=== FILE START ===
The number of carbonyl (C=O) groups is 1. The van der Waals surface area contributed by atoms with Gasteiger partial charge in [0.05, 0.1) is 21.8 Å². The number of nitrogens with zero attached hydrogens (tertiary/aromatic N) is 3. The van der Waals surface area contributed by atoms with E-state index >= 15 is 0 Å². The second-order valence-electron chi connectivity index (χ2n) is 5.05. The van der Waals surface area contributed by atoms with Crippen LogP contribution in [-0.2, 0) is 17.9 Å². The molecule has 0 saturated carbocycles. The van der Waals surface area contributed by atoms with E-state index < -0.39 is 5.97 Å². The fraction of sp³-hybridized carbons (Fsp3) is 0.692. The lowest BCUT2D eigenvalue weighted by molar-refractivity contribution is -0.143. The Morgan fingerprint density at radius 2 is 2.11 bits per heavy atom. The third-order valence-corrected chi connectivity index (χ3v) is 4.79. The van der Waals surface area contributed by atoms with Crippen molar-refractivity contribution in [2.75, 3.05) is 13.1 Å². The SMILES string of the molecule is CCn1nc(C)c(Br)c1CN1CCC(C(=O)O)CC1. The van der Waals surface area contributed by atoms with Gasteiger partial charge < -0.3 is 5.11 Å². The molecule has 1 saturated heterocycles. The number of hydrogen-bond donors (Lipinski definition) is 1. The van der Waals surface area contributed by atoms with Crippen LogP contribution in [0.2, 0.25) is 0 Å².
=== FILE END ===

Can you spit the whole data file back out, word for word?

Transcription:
The number of carbonyl (C=O) groups is 1. The van der Waals surface area contributed by atoms with Gasteiger partial charge in [0.05, 0.1) is 21.8 Å². The number of nitrogens with zero attached hydrogens (tertiary/aromatic N) is 3. The van der Waals surface area contributed by atoms with E-state index >= 15 is 0 Å². The second-order valence-electron chi connectivity index (χ2n) is 5.05. The van der Waals surface area contributed by atoms with Crippen LogP contribution in [-0.2, 0) is 17.9 Å². The molecule has 0 saturated carbocycles. The van der Waals surface area contributed by atoms with E-state index < -0.39 is 5.97 Å². The fraction of sp³-hybridized carbons (Fsp3) is 0.692. The lowest BCUT2D eigenvalue weighted by molar-refractivity contribution is -0.143. The Morgan fingerprint density at radius 2 is 2.11 bits per heavy atom. The third-order valence-corrected chi connectivity index (χ3v) is 4.79. The van der Waals surface area contributed by atoms with Crippen molar-refractivity contribution in [2.75, 3.05) is 13.1 Å². The SMILES string of the molecule is CCn1nc(C)c(Br)c1CN1CCC(C(=O)O)CC1. The van der Waals surface area contributed by atoms with Gasteiger partial charge < -0.3 is 5.11 Å². The molecule has 1 saturated heterocycles. The number of hydrogen-bond donors (Lipinski definition) is 1. The van der Waals surface area contributed by atoms with Crippen LogP contribution in [0.2, 0.25) is 0 Å².